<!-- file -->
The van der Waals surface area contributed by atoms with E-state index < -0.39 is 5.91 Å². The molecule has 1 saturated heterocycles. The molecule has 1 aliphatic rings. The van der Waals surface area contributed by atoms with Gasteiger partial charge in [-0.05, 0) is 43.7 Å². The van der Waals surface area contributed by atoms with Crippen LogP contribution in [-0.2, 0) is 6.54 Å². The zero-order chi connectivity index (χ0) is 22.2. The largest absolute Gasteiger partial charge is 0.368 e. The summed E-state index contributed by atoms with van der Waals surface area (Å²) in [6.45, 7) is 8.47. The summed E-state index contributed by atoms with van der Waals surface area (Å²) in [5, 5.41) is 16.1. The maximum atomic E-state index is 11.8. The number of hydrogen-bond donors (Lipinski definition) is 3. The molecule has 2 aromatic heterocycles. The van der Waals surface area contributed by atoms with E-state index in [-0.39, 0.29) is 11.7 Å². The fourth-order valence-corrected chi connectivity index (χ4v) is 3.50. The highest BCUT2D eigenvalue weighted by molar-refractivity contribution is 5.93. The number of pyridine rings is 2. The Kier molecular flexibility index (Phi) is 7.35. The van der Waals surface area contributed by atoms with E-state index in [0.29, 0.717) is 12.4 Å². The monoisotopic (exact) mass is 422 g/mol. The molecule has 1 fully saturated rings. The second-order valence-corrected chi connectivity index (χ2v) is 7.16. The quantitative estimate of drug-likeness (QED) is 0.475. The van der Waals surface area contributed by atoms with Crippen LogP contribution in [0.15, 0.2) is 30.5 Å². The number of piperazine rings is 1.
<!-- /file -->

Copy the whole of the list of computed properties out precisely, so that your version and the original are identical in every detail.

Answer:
The van der Waals surface area contributed by atoms with E-state index < -0.39 is 5.91 Å². The molecule has 1 saturated heterocycles. The molecule has 1 aliphatic rings. The van der Waals surface area contributed by atoms with Gasteiger partial charge in [-0.05, 0) is 43.7 Å². The van der Waals surface area contributed by atoms with Crippen LogP contribution in [-0.2, 0) is 6.54 Å². The zero-order chi connectivity index (χ0) is 22.2. The largest absolute Gasteiger partial charge is 0.368 e. The summed E-state index contributed by atoms with van der Waals surface area (Å²) in [6.45, 7) is 8.47. The summed E-state index contributed by atoms with van der Waals surface area (Å²) in [5, 5.41) is 16.1. The maximum atomic E-state index is 11.8. The number of hydrogen-bond donors (Lipinski definition) is 3. The molecule has 2 aromatic heterocycles. The van der Waals surface area contributed by atoms with E-state index in [-0.39, 0.29) is 11.7 Å². The fourth-order valence-corrected chi connectivity index (χ4v) is 3.50. The highest BCUT2D eigenvalue weighted by molar-refractivity contribution is 5.93. The number of pyridine rings is 2. The Kier molecular flexibility index (Phi) is 7.35. The van der Waals surface area contributed by atoms with E-state index in [0.29, 0.717) is 12.4 Å². The monoisotopic (exact) mass is 422 g/mol. The molecule has 1 fully saturated rings. The second-order valence-corrected chi connectivity index (χ2v) is 7.16. The quantitative estimate of drug-likeness (QED) is 0.475. The van der Waals surface area contributed by atoms with Crippen LogP contribution in [0.15, 0.2) is 30.5 Å². The number of piperazine rings is 1.